Through Black Spruce by Joseph Boyden. A story narrated by the two main characters, a niece (Annie) and her uncle Will. I love the dual voices. The book is both tough and funny. Story of a fifty-year-old Cree bush pilot with several crashes under his belt -- and a bunch of thugs on his case. Annie's story runs parallel to her uncle's and deals with the search for her missing sister. The setting of the book (northern Ontario) is also a character. No dialogue as such... but you can hear it speak. Am only eighty pages in. But there's no rush, is there?
The New Quarterly, current issue, #113. Some good fiction so far -- I always start in the middle of the magazine and work my way to either end -- by Colette Maitland and Jill Sexsmith. Leaving the poetry and non-fiction till later. This magazine is one of the best literary journals in Canada. (Of course, I have to say that. TNQ has published my work, after all.)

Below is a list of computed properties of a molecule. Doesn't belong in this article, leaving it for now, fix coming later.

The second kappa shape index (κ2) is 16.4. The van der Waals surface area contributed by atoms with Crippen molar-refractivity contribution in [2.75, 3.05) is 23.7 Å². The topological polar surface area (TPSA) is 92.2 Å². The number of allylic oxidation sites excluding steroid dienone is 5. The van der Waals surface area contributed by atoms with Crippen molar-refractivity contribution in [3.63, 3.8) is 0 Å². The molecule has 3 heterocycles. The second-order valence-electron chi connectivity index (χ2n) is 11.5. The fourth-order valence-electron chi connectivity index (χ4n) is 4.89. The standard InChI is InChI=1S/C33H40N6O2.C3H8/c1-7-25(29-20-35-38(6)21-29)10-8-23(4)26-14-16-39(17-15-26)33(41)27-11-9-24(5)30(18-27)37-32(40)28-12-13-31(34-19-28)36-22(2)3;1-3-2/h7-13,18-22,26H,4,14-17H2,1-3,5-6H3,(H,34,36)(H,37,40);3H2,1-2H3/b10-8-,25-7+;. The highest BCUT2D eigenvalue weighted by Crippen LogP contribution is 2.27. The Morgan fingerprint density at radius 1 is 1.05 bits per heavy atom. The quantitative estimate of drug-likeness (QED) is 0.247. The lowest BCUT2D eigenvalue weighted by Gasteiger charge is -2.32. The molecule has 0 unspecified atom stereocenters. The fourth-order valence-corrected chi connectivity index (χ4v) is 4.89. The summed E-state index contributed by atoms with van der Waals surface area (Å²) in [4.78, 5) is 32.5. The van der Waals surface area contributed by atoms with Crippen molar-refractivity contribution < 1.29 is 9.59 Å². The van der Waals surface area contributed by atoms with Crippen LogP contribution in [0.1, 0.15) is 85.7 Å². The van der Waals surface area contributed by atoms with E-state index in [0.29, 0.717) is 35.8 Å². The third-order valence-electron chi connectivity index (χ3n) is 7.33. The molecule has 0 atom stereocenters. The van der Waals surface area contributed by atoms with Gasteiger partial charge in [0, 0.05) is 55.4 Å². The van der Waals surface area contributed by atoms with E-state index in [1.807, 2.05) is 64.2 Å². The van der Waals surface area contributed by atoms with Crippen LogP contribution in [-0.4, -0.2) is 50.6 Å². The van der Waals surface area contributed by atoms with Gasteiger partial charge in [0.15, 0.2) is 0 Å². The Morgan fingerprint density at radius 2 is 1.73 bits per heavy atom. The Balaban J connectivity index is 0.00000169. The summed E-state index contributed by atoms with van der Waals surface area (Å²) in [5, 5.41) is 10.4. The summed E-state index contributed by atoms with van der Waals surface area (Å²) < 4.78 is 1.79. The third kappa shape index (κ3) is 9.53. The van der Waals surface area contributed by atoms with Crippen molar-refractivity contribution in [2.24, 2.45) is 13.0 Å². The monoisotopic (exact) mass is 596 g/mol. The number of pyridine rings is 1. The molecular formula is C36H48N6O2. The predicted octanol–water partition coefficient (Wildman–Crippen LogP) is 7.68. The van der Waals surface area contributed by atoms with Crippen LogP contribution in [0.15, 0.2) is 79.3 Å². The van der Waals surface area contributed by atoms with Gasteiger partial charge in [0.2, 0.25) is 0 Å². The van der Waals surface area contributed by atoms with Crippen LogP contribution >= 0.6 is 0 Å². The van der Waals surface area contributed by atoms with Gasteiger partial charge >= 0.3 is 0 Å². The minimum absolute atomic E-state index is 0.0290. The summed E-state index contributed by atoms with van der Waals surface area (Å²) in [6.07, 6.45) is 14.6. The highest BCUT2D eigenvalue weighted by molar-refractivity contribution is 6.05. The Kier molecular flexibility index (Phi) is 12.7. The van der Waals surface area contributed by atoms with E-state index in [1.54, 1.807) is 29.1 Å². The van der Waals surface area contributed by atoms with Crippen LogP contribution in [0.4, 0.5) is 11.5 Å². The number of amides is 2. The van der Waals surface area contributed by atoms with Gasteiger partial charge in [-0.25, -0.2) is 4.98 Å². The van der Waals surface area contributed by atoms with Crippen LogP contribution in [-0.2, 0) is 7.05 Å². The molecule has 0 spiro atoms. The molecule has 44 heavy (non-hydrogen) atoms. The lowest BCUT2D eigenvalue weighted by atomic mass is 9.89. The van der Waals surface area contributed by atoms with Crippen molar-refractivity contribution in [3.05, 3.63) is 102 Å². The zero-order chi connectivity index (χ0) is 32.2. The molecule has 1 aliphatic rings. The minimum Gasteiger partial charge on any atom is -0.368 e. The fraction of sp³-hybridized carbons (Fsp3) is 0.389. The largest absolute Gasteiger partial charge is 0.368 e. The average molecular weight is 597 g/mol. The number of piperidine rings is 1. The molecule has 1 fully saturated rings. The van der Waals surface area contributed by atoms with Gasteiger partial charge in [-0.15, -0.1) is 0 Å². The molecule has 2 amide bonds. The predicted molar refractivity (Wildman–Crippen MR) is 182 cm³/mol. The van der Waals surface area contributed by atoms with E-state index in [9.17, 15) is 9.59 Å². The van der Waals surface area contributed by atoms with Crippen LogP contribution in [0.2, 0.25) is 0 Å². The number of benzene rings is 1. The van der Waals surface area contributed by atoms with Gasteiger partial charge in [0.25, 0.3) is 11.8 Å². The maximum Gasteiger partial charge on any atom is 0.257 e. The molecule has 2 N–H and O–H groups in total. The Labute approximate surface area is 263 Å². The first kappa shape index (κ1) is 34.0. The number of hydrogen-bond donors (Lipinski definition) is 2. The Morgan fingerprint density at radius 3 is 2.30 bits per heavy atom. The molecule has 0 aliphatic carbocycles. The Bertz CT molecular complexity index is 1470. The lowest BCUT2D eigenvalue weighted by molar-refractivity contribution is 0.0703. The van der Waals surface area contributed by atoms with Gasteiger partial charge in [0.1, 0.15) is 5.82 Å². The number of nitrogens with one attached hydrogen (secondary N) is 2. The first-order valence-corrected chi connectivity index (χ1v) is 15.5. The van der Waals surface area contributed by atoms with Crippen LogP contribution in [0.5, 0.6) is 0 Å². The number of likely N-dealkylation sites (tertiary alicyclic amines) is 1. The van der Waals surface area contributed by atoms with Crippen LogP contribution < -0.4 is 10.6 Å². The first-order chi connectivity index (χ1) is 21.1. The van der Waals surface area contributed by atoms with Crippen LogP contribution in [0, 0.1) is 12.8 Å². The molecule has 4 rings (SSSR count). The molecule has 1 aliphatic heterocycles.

A manual on literary arts and the school curriculum. Who writes this shit? And the bigger question: Who actually teaches reading and writing in this cut-and-dried way? Unfortunately, the answer is damned near everyone who wants to keep their job. (For me, that is simply not an issue.) My kids understand narrative voice and point of view and all the rest of it because I encourage them to listen to what they're reading. Literacy, literary arts, reading and writing should never be presented as a convoluted crossword puzzle that needs completing in a certain way on certain days on province-wide test papers.
Well, at least I made it to page three before throwing up. What a piece of crap.
The Heineken label on my beer bottle.
3 years ago